Each year throughout the nineteenth century, the winner of the Prix de Rome was granted five years of study at the Villa Medici, after which the painter or sculptor could expect to embark on a successful official career. The program resulted in the accumulation of some great collections at the Académie, one of the finest collections of French drawings, many of them sent as envoies from Rome, as well as the paintings and sculptures the winners, of the competitions, or salons. Lesser competitions, known as the petits concours, took themes like history composition, expressions of the emotions, full and half-figure painting. In its role as a teaching institution, the École assembled a large collection of Italian and French etchings and engravings, dating from the 16th through the 18th century; such prints published the composition of paintings to a wide audience. The print collection was first made available to students outside the Académie in 1864. Today, studies include: painting, graphic arts, sculpture, digital media and video.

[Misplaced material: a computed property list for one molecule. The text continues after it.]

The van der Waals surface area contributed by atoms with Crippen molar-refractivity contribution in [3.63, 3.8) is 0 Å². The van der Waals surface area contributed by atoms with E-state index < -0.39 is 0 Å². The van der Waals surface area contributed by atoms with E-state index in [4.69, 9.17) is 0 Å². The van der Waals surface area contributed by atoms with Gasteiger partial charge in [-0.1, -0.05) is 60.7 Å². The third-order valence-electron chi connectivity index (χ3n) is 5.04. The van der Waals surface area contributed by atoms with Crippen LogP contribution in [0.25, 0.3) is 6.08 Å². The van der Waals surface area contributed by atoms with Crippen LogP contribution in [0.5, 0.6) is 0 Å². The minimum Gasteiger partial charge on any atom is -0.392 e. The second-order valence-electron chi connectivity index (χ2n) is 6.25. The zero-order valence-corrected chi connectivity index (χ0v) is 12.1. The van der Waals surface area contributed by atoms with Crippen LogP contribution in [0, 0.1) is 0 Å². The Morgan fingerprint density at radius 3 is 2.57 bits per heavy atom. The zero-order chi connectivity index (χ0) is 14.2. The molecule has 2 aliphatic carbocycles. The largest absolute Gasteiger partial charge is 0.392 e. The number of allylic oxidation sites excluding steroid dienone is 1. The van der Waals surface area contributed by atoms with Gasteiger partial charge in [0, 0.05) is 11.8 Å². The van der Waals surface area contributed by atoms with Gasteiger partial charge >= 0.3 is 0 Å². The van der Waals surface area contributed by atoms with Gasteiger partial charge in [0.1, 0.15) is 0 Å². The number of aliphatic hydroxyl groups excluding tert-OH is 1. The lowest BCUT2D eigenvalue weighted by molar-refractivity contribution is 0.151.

ENSBA provides the highest level of training in contemporary art production. Throughout history, many world-renowned artists have either studied at this institution; the faculty is made up of recognized international artists. Theoretical courses permitting diverse approaches to the history of the arts complement studio work, supported by technical training and access to technical bases; the ENSBA media center provides students with rich documentation on art, organizes conferences and debates throughout the year. The School buildings have architectural interest and house prestigious historical collections and an extensive fine arts library; the school publishes a dozen texts per year on different collections, holds exhibitions ranging from the school's excellent collection of old-master drawings to the most up to date contemporary works, in the Quai Malaquais space and the Chapel throughout the year. The school owns circa 450,000 items divided between artworks and historical books, making it one of the largest public art collections in France.